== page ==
Locales are managed via our Crowdin. You can override a locale by placing an altered locale file in $GITEA_CUSTOM/options/locale. Gitea's default locale files can be found in the options/locale source folder and these should be used as examples for your changes.

To add a completely new locale, as well as placing the file in the above location, you will need to add the new lang and name to the [i18n] section in your app.ini. Keep in mind that Gitea will use those settings as overrides, so if you want to keep the other languages as well you will need to copy/paste the default values and add your own to them.

LANGS = en-US,foo-BAR
NAMES = English,FooBar

The first locale will be used as the default if user browser's language doesn't match any locale in the list.

Locales may change between versions, so keeping track of your customized locales is highly encouraged.


To add a custom Readme, add a markdown formatted file (without an .md extension) to $GITEA_CUSTOM/options/readme


Readme templates support variable expansion. currently there are {Name} (name of repository), {Description}, {CloneURL.SSH}, {CloneURL.HTTPS} and {OwnerName}


To change reaction emoji's you can set allowed reactions at app.ini

REACTIONS = +1, -1, laugh, confused, heart, hooray, eyes

A full list of supported emoji's is at emoji list

Customizing the look of Gitea

The default built-in themes are gitea (light), arc-green (dark), and auto (chooses light or dark depending on operating system settings). The default theme can be changed via DEFAULT_THEME in the ui section of app.ini.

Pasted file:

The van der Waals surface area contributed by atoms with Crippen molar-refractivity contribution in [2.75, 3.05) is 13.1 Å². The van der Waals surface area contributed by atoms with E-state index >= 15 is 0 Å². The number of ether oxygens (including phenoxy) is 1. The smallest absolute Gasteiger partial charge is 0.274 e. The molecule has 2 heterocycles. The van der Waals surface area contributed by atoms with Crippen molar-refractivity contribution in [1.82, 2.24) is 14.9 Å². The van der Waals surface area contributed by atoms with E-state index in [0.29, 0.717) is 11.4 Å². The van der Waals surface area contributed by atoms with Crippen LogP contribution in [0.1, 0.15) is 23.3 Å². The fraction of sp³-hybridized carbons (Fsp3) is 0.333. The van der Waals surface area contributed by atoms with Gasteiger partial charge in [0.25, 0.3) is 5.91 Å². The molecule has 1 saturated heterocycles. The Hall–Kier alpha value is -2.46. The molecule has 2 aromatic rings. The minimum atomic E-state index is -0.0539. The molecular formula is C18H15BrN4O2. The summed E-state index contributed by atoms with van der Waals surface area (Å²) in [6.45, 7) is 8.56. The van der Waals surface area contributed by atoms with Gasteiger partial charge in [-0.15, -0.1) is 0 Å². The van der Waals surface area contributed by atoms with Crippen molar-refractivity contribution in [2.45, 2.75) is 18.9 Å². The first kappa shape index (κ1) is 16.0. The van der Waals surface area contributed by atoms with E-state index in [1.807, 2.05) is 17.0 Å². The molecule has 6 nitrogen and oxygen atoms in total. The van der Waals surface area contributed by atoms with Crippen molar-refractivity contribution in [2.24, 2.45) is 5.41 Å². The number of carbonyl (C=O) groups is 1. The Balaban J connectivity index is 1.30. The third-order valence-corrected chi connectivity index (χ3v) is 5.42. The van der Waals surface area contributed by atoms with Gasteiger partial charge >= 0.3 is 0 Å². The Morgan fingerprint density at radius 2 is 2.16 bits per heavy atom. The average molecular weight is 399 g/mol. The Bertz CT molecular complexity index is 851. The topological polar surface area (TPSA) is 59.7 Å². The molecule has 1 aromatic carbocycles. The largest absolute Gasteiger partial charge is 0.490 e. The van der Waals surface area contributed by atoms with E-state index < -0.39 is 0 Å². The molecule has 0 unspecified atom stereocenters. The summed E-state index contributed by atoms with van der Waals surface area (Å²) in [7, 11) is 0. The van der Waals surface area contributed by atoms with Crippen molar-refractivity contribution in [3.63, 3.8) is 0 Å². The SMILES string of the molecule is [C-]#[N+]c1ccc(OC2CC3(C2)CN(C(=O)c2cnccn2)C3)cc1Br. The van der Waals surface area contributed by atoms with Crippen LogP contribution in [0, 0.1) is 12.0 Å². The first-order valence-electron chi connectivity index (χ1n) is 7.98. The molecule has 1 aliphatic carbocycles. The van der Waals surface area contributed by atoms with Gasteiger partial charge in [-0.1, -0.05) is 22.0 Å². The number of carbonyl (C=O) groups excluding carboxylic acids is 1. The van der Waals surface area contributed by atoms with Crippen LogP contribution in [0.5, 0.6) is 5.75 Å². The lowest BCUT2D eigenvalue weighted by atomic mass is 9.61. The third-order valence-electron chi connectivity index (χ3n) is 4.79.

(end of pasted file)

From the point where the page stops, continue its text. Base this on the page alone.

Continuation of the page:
Gitea also has support for user themes, which means every user can select which theme should be used. The list of themes a user can choose from can be configured with the THEMES value in the ui section of app.ini.

To make a custom theme available to all users:

  1. Add a CSS file to $GITEA_CUSTOM/public/css/theme-<theme-name>.css. The value of $GITEA_CUSTOM of your instance can be queried by calling gitea help and looking up the value of "CustomPath".
  2. Add <theme-name> to the comma-separated list of setting THEMES in app.ini

Community themes are listed in gitea/awesome-gitea#themes.

The arc-green theme source can be found here.

If your custom theme is considered a dark theme, set the global css variable --is-dark-theme to true. This allows Gitea to adjust the Monaco code editor's theme accordingly.

Customizing fonts

Fonts can be customized using CSS variables:

:root {
--fonts-proportional: /* custom proportional fonts */ !important;
--fonts-monospace: /* custom monospace fonts */ !important;
--fonts-emoji: /* custom emoji fonts */ !important;